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The Pitfalls and Promises of Mapping World Religion

Submitted by on October 15, 2015 – 7:05 pm 9 Comments |  
I have long been dissatisfied with world religion maps, especially those that are available on the internet. To be sure, mapping religion is an inherently difficult task. Many areas contain multiple faiths, just as different places often vary tremendously in regard religiosity itself. Changes in the religious landscape, moreover, are often difficult to capture. Most of Europe, for example, is appropriately mapped as Christian when it comes to its religious heritage, but in the 21st century such a depiction is no longer completely accurate. Over much of Europe, nonbelievers now greatly outnumber believers, and in quite a few places practicing Muslims outstrip practicing Christians. Some reports go so far as to claim that in terms of actual practice, France is now more Muslim than Christian,* although this assertion is probably exaggerated.

Religious “mixture,” moreover, can characterize not just regions but also individuals. An anthropologist friend of mine once characterized the West African country of Guinea as “90 percent Muslim and 90 percent animist,” which could well be true. But animism and so-called tribal religions more generally usually get short shrift in world religion maps. The same is true for syncretic faiths such as Candomblé, which might be the dominant faith in parts of northeastern Brazil, although only around five percent of Brazilians overall report themselves to be adherents. But such numbers are themselves suspect, as it is often difficult to enumerate religious adherents. Polling and census data are partial or non-existent over much of the world, and people often fail to be forthcoming about matters of faith when asked. As a GodWeb post argues, “To put it bluntly, when asked about religious belief and practice, ordinary citizens lie. And they lie about their faith to a greater degree then they lie about their sex life, or political activity.”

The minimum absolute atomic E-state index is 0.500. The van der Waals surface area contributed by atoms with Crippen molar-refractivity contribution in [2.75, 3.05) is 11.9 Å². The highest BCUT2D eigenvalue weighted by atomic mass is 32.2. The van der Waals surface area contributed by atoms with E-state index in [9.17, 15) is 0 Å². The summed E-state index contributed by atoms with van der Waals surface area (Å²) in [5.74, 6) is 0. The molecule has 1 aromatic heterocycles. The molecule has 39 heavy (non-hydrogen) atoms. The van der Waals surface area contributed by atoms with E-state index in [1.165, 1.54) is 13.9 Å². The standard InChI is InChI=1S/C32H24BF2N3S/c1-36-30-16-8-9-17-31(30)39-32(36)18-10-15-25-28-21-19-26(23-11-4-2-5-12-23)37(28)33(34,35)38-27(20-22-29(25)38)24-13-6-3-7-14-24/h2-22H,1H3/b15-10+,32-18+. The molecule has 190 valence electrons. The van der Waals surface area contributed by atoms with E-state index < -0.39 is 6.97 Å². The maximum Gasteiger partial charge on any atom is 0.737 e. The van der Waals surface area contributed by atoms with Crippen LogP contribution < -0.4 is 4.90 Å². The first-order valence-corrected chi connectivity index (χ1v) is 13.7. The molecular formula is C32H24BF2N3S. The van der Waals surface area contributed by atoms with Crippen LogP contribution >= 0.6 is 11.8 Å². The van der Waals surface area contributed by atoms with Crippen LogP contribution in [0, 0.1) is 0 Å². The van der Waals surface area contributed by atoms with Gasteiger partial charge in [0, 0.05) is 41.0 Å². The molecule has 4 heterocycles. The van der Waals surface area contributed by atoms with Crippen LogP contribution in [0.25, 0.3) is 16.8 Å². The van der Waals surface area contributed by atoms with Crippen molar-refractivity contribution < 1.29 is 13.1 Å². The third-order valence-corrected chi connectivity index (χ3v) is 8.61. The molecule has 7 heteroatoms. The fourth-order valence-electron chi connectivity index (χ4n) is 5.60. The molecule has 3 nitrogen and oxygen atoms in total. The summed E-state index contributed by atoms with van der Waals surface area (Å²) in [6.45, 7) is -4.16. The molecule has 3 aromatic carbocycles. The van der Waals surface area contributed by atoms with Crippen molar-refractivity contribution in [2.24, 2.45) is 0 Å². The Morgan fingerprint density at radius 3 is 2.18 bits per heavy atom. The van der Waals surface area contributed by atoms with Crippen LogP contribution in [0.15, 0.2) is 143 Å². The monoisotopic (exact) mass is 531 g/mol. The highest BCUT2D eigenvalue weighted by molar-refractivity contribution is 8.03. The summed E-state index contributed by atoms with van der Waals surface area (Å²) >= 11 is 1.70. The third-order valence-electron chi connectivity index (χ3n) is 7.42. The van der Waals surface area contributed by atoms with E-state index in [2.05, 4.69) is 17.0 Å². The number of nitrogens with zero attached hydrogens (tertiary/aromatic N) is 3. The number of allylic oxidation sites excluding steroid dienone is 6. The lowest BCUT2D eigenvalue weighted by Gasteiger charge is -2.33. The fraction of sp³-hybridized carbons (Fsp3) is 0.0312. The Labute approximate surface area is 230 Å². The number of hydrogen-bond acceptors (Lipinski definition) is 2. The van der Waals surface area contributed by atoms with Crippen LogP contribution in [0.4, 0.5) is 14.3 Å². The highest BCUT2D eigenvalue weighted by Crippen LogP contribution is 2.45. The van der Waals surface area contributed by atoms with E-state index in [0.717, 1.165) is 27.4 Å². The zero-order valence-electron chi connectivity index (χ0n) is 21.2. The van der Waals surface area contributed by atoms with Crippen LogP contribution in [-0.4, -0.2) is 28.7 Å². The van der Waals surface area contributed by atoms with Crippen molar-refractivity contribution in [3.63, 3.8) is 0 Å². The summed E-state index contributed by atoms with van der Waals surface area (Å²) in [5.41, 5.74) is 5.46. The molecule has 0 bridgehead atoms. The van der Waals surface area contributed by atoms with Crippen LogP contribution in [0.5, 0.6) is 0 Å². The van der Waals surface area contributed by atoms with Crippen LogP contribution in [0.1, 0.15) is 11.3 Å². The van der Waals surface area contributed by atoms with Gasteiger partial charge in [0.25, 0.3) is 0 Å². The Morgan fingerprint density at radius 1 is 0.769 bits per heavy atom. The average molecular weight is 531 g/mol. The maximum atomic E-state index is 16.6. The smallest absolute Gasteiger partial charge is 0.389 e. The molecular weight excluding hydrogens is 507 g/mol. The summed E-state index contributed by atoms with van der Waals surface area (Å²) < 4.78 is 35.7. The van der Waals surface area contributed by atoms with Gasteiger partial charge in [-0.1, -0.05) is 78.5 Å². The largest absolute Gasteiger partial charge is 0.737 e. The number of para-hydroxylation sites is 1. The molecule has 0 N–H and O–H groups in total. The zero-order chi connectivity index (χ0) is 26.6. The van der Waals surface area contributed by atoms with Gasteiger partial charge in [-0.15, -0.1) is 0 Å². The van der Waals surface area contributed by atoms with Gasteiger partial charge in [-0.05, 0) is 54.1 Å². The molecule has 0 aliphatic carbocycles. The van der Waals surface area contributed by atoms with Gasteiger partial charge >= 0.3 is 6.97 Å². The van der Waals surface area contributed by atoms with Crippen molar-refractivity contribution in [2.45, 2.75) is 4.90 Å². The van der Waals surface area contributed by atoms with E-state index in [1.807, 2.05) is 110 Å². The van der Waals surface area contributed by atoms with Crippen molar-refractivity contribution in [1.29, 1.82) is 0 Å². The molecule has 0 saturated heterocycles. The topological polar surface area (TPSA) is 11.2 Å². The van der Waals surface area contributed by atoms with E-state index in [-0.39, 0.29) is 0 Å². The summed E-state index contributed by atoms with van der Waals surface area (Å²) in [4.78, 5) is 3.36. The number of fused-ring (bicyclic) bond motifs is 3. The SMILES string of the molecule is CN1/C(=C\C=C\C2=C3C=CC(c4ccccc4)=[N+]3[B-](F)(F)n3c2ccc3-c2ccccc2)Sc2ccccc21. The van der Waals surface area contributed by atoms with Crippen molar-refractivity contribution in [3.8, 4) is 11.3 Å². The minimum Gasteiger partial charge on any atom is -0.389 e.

World Religion Map 1Another common problem in the mapping of religions is the inconsistent division of major faiths into their constituent branches. If Christianity is divided into its Roman Catholic, Protestant, and Eastern Orthodox branches, as it often is (see the map posted to the left), then by the same token Buddhism should be broken down into its Mahayana and Theravada forms, just as Islam should be divided into its Sunni, Shia, and Ibadi branches. Making such divisions, moreover, should be done in a rigorous manner. The so-called Oriental Orthodox Christian churches, such as the World Religion Map 3Armenian Apostolic Church and the Ethiopian Orthodox Tewahedo Church, for example, should not be mapped with the Eastern Orthodox branch, as they often are (see, for example, “World Religions Map 2006” posted here) for the simple reason that they do not belong. As the Armenian Apostolic Church and the Ethiopian Orthodox Tewahedo Church reject Branches of Christianitythe Creed of Chalcedon that was adopted by the Christian mainstream in A.D. 451, they stand apart from Eastern Orthodoxy as well as Roman Catholicism and Protestantism. But as the diagram posted here shows, this situation is complicated by a number of subsequent unions of theologically disparate Christian branches.